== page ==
Once more, I was mystified as to the point of the task assigned me. It seemed that I was training the remote employees in my own job, which was strange given that my employer already had me to do my job. That had me on-edge, and I had never gotten on well with the rigid, chained-to-the-desk environment of that office. The tipping point, however, was when my manager threatened disciplinary action after I, following company procedure to the letter, called in sick for a single day after I had contracted scarlet fever. So, that was pretty much the end of that.
It wasn’t necessarily my worst job, but the particular badness of this job provided a compelling question: What does my place of employment even do? Or it would have been compelling, if the answer wasn’t almost definitely just “process workers comp claims and exploit employees,” but maybe for someone else it could have been a question with a more satisfying answer. Enter Daisy Dell, or an early concept of her, who got to be the surrogate in my “maybe my desk jockey job is secretly interesting” fantasies. Could the company be a front for a secret lab splicing superhero genes? Had they captured a werewolf for research on a highly volatile lycanthrope virus? Whatever it was, there was definitely weird science happening in the basement.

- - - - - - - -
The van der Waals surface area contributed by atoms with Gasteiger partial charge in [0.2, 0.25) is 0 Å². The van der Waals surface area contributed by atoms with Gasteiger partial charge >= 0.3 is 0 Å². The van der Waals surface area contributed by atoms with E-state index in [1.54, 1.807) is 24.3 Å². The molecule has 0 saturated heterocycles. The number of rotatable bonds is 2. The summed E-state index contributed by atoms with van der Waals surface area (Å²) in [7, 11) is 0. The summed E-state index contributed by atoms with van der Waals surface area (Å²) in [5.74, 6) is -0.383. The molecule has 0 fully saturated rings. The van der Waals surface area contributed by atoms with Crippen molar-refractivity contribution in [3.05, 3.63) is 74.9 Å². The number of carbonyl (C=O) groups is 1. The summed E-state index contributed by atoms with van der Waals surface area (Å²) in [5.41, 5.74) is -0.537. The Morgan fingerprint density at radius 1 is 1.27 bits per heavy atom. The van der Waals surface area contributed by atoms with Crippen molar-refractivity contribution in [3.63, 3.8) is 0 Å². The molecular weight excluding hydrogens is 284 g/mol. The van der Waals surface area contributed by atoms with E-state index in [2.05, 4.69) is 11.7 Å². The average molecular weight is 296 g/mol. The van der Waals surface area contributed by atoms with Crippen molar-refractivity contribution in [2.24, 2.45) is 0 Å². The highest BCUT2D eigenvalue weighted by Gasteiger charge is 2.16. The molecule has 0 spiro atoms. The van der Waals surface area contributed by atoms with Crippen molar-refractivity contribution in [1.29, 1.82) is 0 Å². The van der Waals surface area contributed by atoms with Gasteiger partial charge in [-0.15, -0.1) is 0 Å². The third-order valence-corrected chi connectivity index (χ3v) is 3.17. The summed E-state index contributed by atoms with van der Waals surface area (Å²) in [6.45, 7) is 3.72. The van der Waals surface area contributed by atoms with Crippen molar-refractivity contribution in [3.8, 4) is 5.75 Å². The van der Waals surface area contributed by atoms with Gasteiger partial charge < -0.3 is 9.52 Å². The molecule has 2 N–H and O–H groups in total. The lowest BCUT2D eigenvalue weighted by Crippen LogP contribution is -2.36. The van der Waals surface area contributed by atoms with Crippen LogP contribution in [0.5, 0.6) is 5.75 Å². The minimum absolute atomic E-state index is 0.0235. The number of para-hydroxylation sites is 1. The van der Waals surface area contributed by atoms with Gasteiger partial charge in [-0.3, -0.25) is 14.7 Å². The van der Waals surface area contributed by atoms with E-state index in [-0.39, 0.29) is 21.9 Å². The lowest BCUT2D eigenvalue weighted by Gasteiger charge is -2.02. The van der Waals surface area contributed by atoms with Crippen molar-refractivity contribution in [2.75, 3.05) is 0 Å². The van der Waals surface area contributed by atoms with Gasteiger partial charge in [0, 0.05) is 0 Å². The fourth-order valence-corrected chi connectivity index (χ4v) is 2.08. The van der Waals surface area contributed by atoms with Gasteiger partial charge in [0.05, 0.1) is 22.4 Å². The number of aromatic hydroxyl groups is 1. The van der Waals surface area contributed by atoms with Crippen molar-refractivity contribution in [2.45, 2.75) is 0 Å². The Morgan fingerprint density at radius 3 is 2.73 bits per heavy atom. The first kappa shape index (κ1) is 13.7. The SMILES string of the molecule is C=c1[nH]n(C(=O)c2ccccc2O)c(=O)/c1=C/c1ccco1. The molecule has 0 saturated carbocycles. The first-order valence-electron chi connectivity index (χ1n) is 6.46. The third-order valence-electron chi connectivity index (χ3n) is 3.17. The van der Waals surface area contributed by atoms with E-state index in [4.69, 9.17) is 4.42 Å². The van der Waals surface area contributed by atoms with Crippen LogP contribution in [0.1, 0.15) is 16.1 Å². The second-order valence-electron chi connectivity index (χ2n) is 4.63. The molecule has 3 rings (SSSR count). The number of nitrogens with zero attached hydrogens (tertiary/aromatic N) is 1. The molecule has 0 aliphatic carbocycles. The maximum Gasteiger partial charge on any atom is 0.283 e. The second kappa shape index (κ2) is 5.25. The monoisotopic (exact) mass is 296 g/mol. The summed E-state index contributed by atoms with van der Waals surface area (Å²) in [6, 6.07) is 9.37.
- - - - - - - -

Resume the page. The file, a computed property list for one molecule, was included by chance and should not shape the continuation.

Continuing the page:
And that was when I remembered my magical prohibition concept from high school.
I suppose it stands to reason that the story I ended up writing was not informed necessarily by fantastical elements from my own life, which has a limited supply to pull from, but from the fantasy I built in my head to survive the mundanity. (There were fewer podcasts then, you see.) Daisy’s boring day job does indeed lead her to run afoul a magical moonshining operation, which turns out to be a stressful experience for her, but it was pretty damn fun for me during those long hours of data entry.
My job eventually led me somewhere, too, once I was on my path away from it. After the scarlet fever incident, I only stayed on long enough to cushion my savings to take a while off of work. And the day I was gone from that tedious, miserable day job? I started writing Moonshine.
It’s the first trade review of the book (and, in point of fact, the first review of the book, period), and it’s a good one, and calls Head On “Very clever, wonderfully satisfying fun.” There’s a pull quote for you. And it’s nice to have someone entirely uninvolved with the book give it a thumbs up.
The full review is here, although be warned that while there are no real spoilers, the review does go into detail about plot beats. So if you want to be entirely surprised, you might want to skip the full review for now.